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How to Create a Tortoise Shell Using the Appearance Panel in Adobe Illustrator

Final product image
What You'll Be Creating

Whilst the Envato Tuts+ team may have a weakness for furry animal folk, there is a new kid on the block who is making us gush... and that's Tom the tortoise! He lives with our Web Design editor, Ian Yates

I'd like you to meet him so you can understand the awesomeness of Tom.

Oh hai thar Im Tom
Oh hai thar, I'm Tom... I like eating rocket and being cute. Deal with it. 

Inspired by his cuteness, I've decided to create a tutorial on how to create a tortoise shell using the Appearance panel. If you've not used the Appearance panel before, this is the perfect tutorial for you, and it's also bezier curve/Pen Tool free, so it makes it super easy to try out. 

The Appearance panel allows you to add multiple fills, strokes and effects to a single shape, without the need of duplicating points and shapes. You save the settings from the Appearance panel by creating a Graphic Style. Graphic Styles can be applied to further shapes. By knowing this process, you're able to duplicate settings from one shape to multiple without adding extra shapes and points to your document, making it less heavy and more efficient. 

So let's jump into this exercise.

Tutorial Assets

In order to complete this tutorial, you'll need to download the attachment from the top right of this page. This is the reference image for this exercise, and it's an aerial photo of Tom's shell. You can use your own photography if you wish, or alternatively you can try out many of the stock images from Envato Market.

1. Create the Basic Plate Shapes

Step 1

I'm going to start by creating a New Document in Adobe Illustrator

Let's add the reference image by going to File > Place, locating the image, and positioning it onto the artboard. If you're pretty confident with drawing the shell and plates of a tortoise, you can completely skip this step.

I'm going to keep the reference image on its own layer and add shapes in additional layers for convenience. 

Oh hai reference image of Tom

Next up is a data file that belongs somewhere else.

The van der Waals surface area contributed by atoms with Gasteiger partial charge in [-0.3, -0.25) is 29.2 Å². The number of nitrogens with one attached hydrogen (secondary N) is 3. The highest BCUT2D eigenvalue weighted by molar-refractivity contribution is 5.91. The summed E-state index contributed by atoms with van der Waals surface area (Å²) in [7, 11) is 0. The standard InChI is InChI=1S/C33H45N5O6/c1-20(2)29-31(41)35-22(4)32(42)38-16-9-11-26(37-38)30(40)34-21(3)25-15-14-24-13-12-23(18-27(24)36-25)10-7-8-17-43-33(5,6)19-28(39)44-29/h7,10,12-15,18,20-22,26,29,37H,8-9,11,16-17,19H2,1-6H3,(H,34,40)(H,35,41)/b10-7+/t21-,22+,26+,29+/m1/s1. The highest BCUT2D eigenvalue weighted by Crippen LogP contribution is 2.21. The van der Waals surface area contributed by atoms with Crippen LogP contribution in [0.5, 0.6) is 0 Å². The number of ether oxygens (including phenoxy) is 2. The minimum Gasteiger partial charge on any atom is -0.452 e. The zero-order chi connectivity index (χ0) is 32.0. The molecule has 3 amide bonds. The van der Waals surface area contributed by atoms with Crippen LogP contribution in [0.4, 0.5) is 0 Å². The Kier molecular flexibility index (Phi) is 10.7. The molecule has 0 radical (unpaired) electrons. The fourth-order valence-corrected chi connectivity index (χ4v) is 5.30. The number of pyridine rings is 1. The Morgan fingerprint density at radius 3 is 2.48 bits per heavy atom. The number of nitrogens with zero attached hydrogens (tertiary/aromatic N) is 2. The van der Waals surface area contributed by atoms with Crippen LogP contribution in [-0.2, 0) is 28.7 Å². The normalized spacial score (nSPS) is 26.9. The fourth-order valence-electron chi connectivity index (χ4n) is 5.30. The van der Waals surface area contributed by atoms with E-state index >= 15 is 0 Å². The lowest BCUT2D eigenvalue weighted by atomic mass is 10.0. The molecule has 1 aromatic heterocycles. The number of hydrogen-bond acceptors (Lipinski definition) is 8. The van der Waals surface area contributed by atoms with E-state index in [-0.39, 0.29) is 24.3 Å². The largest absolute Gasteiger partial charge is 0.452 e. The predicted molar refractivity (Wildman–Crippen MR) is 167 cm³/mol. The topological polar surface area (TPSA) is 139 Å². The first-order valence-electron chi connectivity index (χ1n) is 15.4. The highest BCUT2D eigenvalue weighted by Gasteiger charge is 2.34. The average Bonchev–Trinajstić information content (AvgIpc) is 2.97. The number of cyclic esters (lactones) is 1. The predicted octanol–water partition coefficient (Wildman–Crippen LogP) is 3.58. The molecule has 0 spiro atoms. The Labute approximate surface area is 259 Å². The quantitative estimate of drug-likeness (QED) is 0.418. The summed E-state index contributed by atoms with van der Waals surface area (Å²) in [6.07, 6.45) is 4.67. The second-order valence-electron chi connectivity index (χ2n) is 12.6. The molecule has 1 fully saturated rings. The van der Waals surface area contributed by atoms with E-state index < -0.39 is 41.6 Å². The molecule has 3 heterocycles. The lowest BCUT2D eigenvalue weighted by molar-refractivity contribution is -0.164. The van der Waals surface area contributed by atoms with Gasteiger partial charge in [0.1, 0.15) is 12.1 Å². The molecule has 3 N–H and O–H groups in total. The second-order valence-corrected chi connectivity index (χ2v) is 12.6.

Step 2

I did say this tutorial is Pen Tool (P) free, but when I say this, I mean that we're not creating curves with the Pen Tool, which is what most beginners have problems with. I'm going to be using the Pen Tool to create point-to-point shapes with straight lines... so no curves required!

I start by first enabling Smart Guides (Control-U). This makes it easier when drawing the plates which are connected to each other. 

Draw the first shape, and then when you come to draw the connecting shape, make sure you hit the same anchor points and same straight lines. This is important further down the road. 

Begin drawing the plates

Step 3

I'm going to draw plates for the central section of the shell and then a series of plates for around the shell, which I'm going to call the skirt.

Keep everything organised, with the plates in their respective layers.

Adding the skirt

Step 4

I'm going to duplicate the shapes for each of the layers and then combine the shapes using Pathfinder > Unite

I create a sublayer in each of the Skirt and Plate layers which contain the individual plates... and then underneath I have the combined shapes.

Essentially what I'm doing is creating a base underneath each section. The reason for this will be apparent later on.

Creating a base underneath the plates

2. Before I Dive Into the Appearance Panel

Step 1

Before I dive into the Appearance panel, I'm going to prepare my document. 

First, in the Reference layer, I'm going to duplicate the reference image and align it alongside the original. This is so that, while I'm creating our Graphic Style, I can clearly see our reference image. Of course, this only applies if you're using a reference image!

I then add a New Layer and put a duplicate of one of the plates. This is so I can work on this single plate and use the settings from this on the rest of the plates of Tom's shell.

Duplicate the reference image

Step 2

The next thing I want to do is create a selection of colours and add them to my Swatch panel.

Using a technique I picked up from Beto Garza from his self portrait tutorial, I'm going to use the Eyedropper Tool (I) to fill a selection of Rectangles (M). I'm then going to Blend (Control-Alt-B) them together to create additional colours.

I then Object > Expand the blend and add them to my Swatch panel. I may not use all of the colours, but at least they'll be there ready for me should I need them.